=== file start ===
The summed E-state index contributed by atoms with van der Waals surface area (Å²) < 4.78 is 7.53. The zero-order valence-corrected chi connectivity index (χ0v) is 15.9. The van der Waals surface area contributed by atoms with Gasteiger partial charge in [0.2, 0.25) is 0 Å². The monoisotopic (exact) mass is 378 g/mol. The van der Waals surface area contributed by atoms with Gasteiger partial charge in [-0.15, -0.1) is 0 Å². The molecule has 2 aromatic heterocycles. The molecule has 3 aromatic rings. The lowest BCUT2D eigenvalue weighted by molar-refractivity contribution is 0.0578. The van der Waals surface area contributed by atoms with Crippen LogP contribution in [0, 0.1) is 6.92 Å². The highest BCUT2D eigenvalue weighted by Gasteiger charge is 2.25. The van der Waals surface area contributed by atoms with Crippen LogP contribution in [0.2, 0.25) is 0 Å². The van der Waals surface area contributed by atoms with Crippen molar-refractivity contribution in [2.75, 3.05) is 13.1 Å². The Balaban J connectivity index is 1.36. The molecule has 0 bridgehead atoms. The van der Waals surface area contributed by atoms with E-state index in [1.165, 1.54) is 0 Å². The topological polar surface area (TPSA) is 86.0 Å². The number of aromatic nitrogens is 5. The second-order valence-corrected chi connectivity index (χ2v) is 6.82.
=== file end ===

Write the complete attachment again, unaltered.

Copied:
The summed E-state index contributed by atoms with van der Waals surface area (Å²) < 4.78 is 7.53. The zero-order valence-corrected chi connectivity index (χ0v) is 15.9. The van der Waals surface area contributed by atoms with Gasteiger partial charge in [0.2, 0.25) is 0 Å². The monoisotopic (exact) mass is 378 g/mol. The van der Waals surface area contributed by atoms with Gasteiger partial charge in [-0.15, -0.1) is 0 Å². The molecule has 2 aromatic heterocycles. The molecule has 3 aromatic rings. The lowest BCUT2D eigenvalue weighted by molar-refractivity contribution is 0.0578. The van der Waals surface area contributed by atoms with Crippen LogP contribution in [0, 0.1) is 6.92 Å². The highest BCUT2D eigenvalue weighted by Gasteiger charge is 2.25. The van der Waals surface area contributed by atoms with Crippen LogP contribution in [0.2, 0.25) is 0 Å². The van der Waals surface area contributed by atoms with Crippen molar-refractivity contribution in [2.75, 3.05) is 13.1 Å². The Balaban J connectivity index is 1.36. The molecule has 0 bridgehead atoms. The van der Waals surface area contributed by atoms with E-state index in [1.165, 1.54) is 0 Å². The topological polar surface area (TPSA) is 86.0 Å². The number of aromatic nitrogens is 5. The second-order valence-corrected chi connectivity index (χ2v) is 6.82.